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Fitzgerald: Blagojevich’s “conduct would make Lincoln roll over in his grave”
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Patrick FitzgeraldVia The New York Times, a transcript of the Justice Department news briefing regarding the arrest of Illinois Governor Rod Blagojevich.

The juicy bits, from Patrick Fitzgerald, US attorney general for the Northern District of Illinois:

Governor Blagojevich has taken us to a truly new low. [He] has been arrested in the middle of what we can only describe as a political corruption crime spree. We acted to stop that crime spree.

  
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The most appalling conduct Governor Blagojevich engaged in, according to the complaint filed today or unsealed today, is that he attempted to sell a Senate seat, the Senate seat he had the sole right to under Illinois to appoint to replace President-elect Obama. … The conduct would make Lincoln roll over in his grave.

One [example] involves Children’s Memorial Hospital… the governor awarded funding, reimbursement funding to that hospital to the tune of $8 million. But he also indicated privately that what he wanted to get was a $50,000 personal contribution from the chief executive officer of that hospital.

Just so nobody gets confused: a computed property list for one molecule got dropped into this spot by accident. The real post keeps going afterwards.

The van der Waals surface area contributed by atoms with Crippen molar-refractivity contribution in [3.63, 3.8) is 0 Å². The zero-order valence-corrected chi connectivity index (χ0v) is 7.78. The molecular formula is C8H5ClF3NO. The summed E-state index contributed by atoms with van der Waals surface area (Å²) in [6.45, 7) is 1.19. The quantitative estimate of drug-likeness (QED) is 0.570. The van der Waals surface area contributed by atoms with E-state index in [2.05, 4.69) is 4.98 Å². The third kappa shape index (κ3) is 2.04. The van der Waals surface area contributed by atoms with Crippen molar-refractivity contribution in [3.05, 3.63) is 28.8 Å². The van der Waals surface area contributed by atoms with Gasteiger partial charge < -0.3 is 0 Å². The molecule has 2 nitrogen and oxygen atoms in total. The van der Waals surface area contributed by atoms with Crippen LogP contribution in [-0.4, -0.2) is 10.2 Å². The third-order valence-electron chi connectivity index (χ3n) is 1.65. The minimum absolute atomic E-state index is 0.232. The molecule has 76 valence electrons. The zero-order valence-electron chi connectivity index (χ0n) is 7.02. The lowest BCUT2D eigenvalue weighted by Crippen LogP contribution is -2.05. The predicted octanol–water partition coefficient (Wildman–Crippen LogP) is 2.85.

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In the ensuing weeks, that contribution never came. And Governor Blagojevich was intercepted on the telephone checking to see whether or not he could pull back the funding for Children’s Memorial Hospital.



The Chicago Tribune … had written editorials that called for his impeachment. And Governor Blagojevich and defendant John Harris, his chief of staff, schemed to send a message to the Chicago Tribune that if the Tribune Company wanted to sell its ballfield, Wrigley Field, in order to complete a business venture, the price of doing so was to fire certain editors, including one editor by name.

In the governor words, quote, “Fire all those bleeping people. Get them the bleep out of there. And get us some editorial support,” close quote. And the bleeps are not really bleeps.

…the governor talked about appointing himself to the Senate seat for reasons not having to do with the better welfare of the citizens of Illinois.

He wanted to do it to avoid impeachment in the Illinois legislature for his conduct. He wanted to do it to have access to greater financial resources, if he were indicted. He wanted to do it to see if he could help his wife work as a lobbyist. He wanted to do it to remake his image to run for office in 2016, and he wanted to do it to see if he could generate speaking fees.



 

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